WeChat and Alipay work differently from most Western real-time payments systems. Instead of transferring funds between banks, customers upload funds from their bank accounts into digital wallets on the platforms. They can then use QR codes to make instantaneous wallet-to-wallet payments from their smartphones.13

 

QR codes are a type of two-dimensional bar code. They have a large data capacity and can serve multiple uses such as storing contact details or digital payments. On Alipay and WeChat, individuals, merchants, and payment points such as parking garages are all assigned unique QR codes.14

 

Because they are part of large global corporations, Alipay and WeChat can be used for payments outside China. Many U.S. businesses have Alipay and WeChat accounts for their Chinese customers, and some retail stores in the U.S. now accept payment by Alipay and WeChat. As trade with China grows, WeChat and Alipay may become ubiquitous for international payments between U.S. businesses and their Chinese customers and suppliers.15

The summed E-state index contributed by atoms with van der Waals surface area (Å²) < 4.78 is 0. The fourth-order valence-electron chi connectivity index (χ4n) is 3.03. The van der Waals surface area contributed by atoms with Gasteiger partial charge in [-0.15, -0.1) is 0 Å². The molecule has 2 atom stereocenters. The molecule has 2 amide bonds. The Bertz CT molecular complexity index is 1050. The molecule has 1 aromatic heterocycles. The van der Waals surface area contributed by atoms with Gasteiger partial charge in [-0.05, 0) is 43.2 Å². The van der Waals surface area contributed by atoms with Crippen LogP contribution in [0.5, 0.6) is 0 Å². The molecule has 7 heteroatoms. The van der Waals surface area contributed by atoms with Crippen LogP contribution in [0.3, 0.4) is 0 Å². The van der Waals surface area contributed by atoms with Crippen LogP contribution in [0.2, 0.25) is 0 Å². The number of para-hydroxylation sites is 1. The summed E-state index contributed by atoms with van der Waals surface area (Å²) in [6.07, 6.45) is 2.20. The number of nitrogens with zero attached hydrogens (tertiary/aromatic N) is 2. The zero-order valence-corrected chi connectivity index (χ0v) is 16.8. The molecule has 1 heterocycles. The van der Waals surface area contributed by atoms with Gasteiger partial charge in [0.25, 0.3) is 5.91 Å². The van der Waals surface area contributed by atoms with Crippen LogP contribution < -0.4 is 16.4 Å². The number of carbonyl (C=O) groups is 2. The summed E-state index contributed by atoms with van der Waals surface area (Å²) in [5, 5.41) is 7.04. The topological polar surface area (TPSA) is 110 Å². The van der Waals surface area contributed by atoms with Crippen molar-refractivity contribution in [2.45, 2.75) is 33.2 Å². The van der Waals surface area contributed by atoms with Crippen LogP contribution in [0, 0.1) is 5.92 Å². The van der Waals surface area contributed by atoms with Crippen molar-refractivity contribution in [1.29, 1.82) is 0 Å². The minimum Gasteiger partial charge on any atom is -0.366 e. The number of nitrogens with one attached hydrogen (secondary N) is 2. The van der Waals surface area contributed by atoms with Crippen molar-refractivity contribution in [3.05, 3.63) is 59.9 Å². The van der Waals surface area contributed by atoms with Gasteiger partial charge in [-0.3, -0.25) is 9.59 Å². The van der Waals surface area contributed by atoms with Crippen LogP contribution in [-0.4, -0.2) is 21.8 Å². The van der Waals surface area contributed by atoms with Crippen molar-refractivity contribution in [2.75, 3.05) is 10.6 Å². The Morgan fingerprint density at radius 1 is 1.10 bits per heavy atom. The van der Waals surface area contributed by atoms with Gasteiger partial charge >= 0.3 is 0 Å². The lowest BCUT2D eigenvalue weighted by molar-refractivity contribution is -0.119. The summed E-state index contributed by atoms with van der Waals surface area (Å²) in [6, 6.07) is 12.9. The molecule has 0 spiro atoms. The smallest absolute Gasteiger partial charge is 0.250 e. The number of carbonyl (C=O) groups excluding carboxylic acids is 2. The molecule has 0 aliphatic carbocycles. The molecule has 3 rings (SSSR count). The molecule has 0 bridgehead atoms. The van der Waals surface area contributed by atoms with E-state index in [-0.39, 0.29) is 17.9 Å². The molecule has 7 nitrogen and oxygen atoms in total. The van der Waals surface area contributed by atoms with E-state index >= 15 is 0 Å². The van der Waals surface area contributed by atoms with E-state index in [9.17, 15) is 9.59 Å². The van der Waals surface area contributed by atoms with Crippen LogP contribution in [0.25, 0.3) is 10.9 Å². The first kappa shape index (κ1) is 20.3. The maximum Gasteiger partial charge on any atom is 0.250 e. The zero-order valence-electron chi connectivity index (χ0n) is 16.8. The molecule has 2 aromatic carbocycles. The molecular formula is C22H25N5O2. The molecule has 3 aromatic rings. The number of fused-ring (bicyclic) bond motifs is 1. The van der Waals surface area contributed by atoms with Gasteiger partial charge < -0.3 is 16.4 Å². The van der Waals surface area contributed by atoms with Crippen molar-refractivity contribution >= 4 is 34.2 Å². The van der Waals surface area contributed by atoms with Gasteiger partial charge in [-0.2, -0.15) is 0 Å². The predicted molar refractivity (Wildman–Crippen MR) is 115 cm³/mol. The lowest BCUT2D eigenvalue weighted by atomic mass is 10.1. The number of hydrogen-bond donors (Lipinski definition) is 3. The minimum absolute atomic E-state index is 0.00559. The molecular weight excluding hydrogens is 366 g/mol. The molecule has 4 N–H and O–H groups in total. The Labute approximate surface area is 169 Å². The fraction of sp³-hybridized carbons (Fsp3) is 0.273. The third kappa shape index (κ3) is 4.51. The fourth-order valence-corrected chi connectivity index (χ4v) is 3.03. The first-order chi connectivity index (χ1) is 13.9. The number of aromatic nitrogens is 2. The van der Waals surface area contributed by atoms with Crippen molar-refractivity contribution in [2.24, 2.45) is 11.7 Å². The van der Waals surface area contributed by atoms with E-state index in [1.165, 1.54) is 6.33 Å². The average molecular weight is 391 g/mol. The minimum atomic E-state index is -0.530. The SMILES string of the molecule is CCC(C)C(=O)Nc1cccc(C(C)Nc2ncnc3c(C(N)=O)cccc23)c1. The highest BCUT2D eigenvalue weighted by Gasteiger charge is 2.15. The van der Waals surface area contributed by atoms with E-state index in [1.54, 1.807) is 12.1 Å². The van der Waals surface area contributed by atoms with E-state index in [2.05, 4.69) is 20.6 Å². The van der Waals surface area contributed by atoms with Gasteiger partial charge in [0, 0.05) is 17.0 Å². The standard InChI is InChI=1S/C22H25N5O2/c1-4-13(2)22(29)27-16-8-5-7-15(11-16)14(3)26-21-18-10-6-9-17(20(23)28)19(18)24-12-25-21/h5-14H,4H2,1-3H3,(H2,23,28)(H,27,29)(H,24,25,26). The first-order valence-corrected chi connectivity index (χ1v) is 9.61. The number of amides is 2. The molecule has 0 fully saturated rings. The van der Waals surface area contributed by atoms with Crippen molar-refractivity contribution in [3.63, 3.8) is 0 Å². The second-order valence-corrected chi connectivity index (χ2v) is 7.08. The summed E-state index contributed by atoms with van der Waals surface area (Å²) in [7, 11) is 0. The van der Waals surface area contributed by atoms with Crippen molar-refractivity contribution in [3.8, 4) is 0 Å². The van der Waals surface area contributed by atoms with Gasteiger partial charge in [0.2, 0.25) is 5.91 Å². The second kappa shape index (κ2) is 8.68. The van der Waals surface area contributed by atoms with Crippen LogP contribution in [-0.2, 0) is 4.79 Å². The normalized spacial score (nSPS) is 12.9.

Japan Aims to Replace an Aging Real-Time Payments System

 

Japan has the oldest real-time payments system in the world. The Zengin system, introduced in 1973, links almost all commercial banks in Japan. Individual payments over 100 million yen are cleared in real time: smaller payments are batched and cleared in bulk. However, Zengin is only open until 3 pm on weekdays, which means funds can take a day or more to arrive in customers’ bank accounts. The cost is also quite high at about $3 per transaction.16 For most domestic transactions, therefore, the Japanese prefer cash.

 

Japan’s Foreign Exchange Yen Clearing System (FXYCS) settles international payments on a real-time basis.